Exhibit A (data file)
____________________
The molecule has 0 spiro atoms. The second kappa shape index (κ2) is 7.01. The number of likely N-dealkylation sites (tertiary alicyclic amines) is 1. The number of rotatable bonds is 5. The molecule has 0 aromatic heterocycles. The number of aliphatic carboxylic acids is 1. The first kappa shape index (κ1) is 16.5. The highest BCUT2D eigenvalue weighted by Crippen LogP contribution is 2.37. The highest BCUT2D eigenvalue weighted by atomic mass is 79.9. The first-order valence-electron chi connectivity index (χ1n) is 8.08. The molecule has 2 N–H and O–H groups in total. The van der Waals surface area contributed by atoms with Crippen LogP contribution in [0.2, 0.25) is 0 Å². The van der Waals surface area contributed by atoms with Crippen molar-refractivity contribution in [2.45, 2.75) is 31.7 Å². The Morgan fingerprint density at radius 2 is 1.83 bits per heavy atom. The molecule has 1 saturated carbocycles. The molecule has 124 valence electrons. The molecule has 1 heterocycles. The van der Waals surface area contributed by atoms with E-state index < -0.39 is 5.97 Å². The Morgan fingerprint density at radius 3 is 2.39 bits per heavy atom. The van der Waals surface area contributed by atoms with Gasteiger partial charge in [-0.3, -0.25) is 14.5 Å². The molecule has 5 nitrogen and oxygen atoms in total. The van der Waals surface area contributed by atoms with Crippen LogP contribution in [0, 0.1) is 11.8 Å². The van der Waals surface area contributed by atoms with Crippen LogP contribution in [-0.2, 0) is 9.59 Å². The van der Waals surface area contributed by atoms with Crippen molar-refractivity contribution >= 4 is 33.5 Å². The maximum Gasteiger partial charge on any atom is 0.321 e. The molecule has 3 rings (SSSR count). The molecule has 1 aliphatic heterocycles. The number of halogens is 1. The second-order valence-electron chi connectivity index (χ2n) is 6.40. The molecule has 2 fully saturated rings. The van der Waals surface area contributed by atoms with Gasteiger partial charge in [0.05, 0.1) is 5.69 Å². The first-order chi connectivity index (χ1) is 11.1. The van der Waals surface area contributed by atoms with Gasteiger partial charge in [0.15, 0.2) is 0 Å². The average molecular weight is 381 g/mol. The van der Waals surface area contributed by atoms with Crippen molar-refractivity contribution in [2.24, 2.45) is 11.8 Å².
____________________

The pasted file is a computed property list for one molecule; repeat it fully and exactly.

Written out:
The molecule has 0 spiro atoms. The second kappa shape index (κ2) is 7.01. The number of likely N-dealkylation sites (tertiary alicyclic amines) is 1. The number of rotatable bonds is 5. The molecule has 0 aromatic heterocycles. The number of aliphatic carboxylic acids is 1. The first kappa shape index (κ1) is 16.5. The highest BCUT2D eigenvalue weighted by Crippen LogP contribution is 2.37. The highest BCUT2D eigenvalue weighted by atomic mass is 79.9. The first-order valence-electron chi connectivity index (χ1n) is 8.08. The molecule has 2 N–H and O–H groups in total. The van der Waals surface area contributed by atoms with Crippen LogP contribution in [0.2, 0.25) is 0 Å². The van der Waals surface area contributed by atoms with Crippen molar-refractivity contribution in [2.45, 2.75) is 31.7 Å². The Morgan fingerprint density at radius 2 is 1.83 bits per heavy atom. The molecule has 1 saturated carbocycles. The molecule has 124 valence electrons. The molecule has 1 heterocycles. The van der Waals surface area contributed by atoms with E-state index < -0.39 is 5.97 Å². The Morgan fingerprint density at radius 3 is 2.39 bits per heavy atom. The van der Waals surface area contributed by atoms with Gasteiger partial charge in [-0.3, -0.25) is 14.5 Å². The molecule has 5 nitrogen and oxygen atoms in total. The van der Waals surface area contributed by atoms with Crippen LogP contribution in [0, 0.1) is 11.8 Å². The van der Waals surface area contributed by atoms with Crippen LogP contribution in [-0.2, 0) is 9.59 Å². The van der Waals surface area contributed by atoms with Crippen molar-refractivity contribution >= 4 is 33.5 Å². The maximum Gasteiger partial charge on any atom is 0.321 e. The molecule has 3 rings (SSSR count). The molecule has 1 aliphatic heterocycles. The number of halogens is 1. The second-order valence-electron chi connectivity index (χ2n) is 6.40. The molecule has 2 fully saturated rings. The van der Waals surface area contributed by atoms with Gasteiger partial charge in [0.05, 0.1) is 5.69 Å². The first-order chi connectivity index (χ1) is 11.1. The van der Waals surface area contributed by atoms with Gasteiger partial charge in [0.15, 0.2) is 0 Å². The average molecular weight is 381 g/mol. The van der Waals surface area contributed by atoms with Crippen molar-refractivity contribution in [2.24, 2.45) is 11.8 Å².